"Because such a large percentage of the people who work here are men, there isn't the kind of emotional bonding and involvement in each other's lives that you see on the show," said Lisa Fenn, 24, who has been a production assistant at ESPN for about a year. "This is a place where people's first get-to-know-you question is, 'Who's your team?' "
Sorkin, who fell in love with the rotating crew of anchors when he used to watch ESPN's "SportsCenter" for companionship after staying up all night writing his screenplays, readily concedes that the show is about human beings, not sports. In an effort to broaden viewership of his series, he even went to ABC's Web site to ask fans of the show to dissuade others of the notion that it is a "sports" show.
"My obligation is to involve the audience," Sorkin said in an interview from his office in New York. "This is not a sports show anymore than 'ER' is about surgery. It's about the lives of these people."
But both Fenn and Mariash believe that Sorkin has accurately depicted their lives as women in this male-dominated world. On "Sports Night," Felicity Huffman, who plays the show's producer, and an associate producer, played by Sabrina Lloyd, both know their stuff.
"You have to be pretty tough to fit in and take part in the goofing around in order to be accepted and succeed in your work, and I think both of the women in their show do that," said Mariash, the youngest of five girls, who became the son her father never had and his companion at New York Rangers and Knicks games and, eventually, a lifelong sports fanatic. But when it comes to the show's more emotional moments, that's something she rarely sees surface in her world.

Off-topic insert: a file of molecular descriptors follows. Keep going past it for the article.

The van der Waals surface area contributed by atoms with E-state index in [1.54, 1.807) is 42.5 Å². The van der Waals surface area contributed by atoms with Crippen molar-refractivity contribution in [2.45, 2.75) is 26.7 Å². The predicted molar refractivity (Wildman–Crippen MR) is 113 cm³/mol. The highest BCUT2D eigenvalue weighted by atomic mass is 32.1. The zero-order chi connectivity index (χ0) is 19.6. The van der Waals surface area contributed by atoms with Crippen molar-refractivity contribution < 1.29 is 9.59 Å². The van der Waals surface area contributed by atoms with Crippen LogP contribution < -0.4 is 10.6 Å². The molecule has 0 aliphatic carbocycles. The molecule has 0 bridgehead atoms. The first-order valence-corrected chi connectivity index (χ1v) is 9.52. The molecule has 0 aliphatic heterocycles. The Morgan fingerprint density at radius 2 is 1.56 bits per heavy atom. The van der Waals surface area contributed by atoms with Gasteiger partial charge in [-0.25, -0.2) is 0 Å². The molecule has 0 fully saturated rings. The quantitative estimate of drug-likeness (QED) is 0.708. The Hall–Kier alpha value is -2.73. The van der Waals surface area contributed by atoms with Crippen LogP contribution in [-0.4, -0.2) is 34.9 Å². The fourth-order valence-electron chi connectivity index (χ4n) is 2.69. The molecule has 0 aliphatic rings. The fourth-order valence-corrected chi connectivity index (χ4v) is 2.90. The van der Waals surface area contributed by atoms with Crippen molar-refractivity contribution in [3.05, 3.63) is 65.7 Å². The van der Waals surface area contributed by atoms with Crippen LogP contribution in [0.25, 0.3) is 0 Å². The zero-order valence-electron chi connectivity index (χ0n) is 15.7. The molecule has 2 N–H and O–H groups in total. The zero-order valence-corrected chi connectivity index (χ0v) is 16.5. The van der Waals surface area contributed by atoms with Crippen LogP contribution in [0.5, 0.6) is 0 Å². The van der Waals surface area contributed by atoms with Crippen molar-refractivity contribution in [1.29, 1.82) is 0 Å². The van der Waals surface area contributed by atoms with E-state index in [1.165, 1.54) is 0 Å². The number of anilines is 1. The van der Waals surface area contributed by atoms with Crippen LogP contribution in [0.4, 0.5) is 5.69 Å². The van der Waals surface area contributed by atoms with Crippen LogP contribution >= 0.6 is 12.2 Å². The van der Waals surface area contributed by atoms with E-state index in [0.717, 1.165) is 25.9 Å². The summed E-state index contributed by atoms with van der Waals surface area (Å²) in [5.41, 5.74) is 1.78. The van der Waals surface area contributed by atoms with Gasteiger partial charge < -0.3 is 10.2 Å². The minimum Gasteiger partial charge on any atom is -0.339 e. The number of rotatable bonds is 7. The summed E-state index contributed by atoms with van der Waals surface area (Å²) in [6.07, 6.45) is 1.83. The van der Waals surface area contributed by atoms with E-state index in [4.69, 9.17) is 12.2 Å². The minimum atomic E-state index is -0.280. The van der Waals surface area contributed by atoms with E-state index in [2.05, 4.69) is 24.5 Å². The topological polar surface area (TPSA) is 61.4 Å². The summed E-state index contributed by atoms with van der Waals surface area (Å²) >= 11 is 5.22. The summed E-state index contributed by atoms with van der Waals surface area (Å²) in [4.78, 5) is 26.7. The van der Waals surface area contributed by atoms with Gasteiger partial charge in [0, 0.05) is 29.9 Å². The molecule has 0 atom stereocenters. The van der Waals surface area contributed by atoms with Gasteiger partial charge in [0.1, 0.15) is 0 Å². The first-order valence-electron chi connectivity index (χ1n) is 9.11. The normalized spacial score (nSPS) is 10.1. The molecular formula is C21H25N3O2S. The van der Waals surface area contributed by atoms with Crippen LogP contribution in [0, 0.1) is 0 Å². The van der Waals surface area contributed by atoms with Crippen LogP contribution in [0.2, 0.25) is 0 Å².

"They had one of the anchors do this whole big thing on the air about his brother who had died. That could never happen. It's too personal and too emotional," said Mariash, adding, "If they did a show based on the reality of our every day, no one would watch. We're just not that exciting."
TV Playing Field Taps Into Emotions
Even with the sitcom's colorings and distortions, the ESPN staff all said they will continue watching "Sports Night."
"I thought it would be a traditional goofy sitcom, but every once in a while it really tugs at the emotional strings," Steiner said. "In my time here, I've seen young men graduate from college and grow into men, babies being born, parents dying, dear co-workers dying. He's tapped into that emotional playing field by intruding some real life into this almost surreal setting. And look, I've been on 'SportsCenter' ever since we were just a little news show on the sports channel. Now we have a sitcom about us. That blows me away."
* "Sports Night" airs Tuesdays at 9:30 p.m. on ABC.